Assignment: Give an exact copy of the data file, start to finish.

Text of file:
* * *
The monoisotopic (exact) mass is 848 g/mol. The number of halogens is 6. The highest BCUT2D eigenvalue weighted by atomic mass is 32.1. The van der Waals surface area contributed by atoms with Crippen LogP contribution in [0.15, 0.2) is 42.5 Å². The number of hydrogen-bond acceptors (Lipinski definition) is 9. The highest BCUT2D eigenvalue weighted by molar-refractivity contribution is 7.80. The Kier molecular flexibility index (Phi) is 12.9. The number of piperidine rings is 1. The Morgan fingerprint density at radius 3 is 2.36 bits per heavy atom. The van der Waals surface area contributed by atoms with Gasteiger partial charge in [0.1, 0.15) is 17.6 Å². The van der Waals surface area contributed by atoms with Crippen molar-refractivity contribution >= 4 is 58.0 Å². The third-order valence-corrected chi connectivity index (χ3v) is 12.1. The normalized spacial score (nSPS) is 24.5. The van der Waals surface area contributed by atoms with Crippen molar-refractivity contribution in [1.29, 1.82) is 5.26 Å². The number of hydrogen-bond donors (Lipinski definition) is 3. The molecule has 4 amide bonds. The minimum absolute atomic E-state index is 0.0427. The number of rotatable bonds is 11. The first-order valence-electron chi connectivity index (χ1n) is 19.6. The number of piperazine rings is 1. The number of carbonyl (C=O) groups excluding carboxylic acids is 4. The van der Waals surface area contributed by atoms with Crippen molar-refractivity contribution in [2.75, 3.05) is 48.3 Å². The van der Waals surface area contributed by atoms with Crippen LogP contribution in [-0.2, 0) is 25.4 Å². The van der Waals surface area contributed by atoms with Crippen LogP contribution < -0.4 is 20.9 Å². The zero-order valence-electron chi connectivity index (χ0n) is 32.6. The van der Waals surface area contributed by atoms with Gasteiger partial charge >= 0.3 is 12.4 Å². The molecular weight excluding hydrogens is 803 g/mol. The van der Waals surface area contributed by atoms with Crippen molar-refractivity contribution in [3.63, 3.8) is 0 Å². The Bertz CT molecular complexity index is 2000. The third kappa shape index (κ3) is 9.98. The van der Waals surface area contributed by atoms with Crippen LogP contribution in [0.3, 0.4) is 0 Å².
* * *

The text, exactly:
The monoisotopic (exact) mass is 848 g/mol. The number of halogens is 6. The highest BCUT2D eigenvalue weighted by atomic mass is 32.1. The van der Waals surface area contributed by atoms with Crippen LogP contribution in [0.15, 0.2) is 42.5 Å². The number of hydrogen-bond acceptors (Lipinski definition) is 9. The highest BCUT2D eigenvalue weighted by molar-refractivity contribution is 7.80. The Kier molecular flexibility index (Phi) is 12.9. The number of piperidine rings is 1. The Morgan fingerprint density at radius 3 is 2.36 bits per heavy atom. The van der Waals surface area contributed by atoms with Gasteiger partial charge in [0.1, 0.15) is 17.6 Å². The van der Waals surface area contributed by atoms with Crippen molar-refractivity contribution >= 4 is 58.0 Å². The third-order valence-corrected chi connectivity index (χ3v) is 12.1. The normalized spacial score (nSPS) is 24.5. The van der Waals surface area contributed by atoms with Crippen molar-refractivity contribution in [1.29, 1.82) is 5.26 Å². The number of hydrogen-bond donors (Lipinski definition) is 3. The molecule has 4 amide bonds. The minimum absolute atomic E-state index is 0.0427. The number of rotatable bonds is 11. The first-order valence-electron chi connectivity index (χ1n) is 19.6. The number of piperazine rings is 1. The number of carbonyl (C=O) groups excluding carboxylic acids is 4. The van der Waals surface area contributed by atoms with Crippen molar-refractivity contribution in [2.75, 3.05) is 48.3 Å². The van der Waals surface area contributed by atoms with Crippen LogP contribution in [-0.2, 0) is 25.4 Å². The van der Waals surface area contributed by atoms with Crippen LogP contribution < -0.4 is 20.9 Å². The zero-order valence-electron chi connectivity index (χ0n) is 32.6. The van der Waals surface area contributed by atoms with Gasteiger partial charge >= 0.3 is 12.4 Å². The molecular weight excluding hydrogens is 803 g/mol. The van der Waals surface area contributed by atoms with Crippen molar-refractivity contribution in [3.63, 3.8) is 0 Å². The Bertz CT molecular complexity index is 2000. The third kappa shape index (κ3) is 9.98. The van der Waals surface area contributed by atoms with Crippen LogP contribution in [0.3, 0.4) is 0 Å².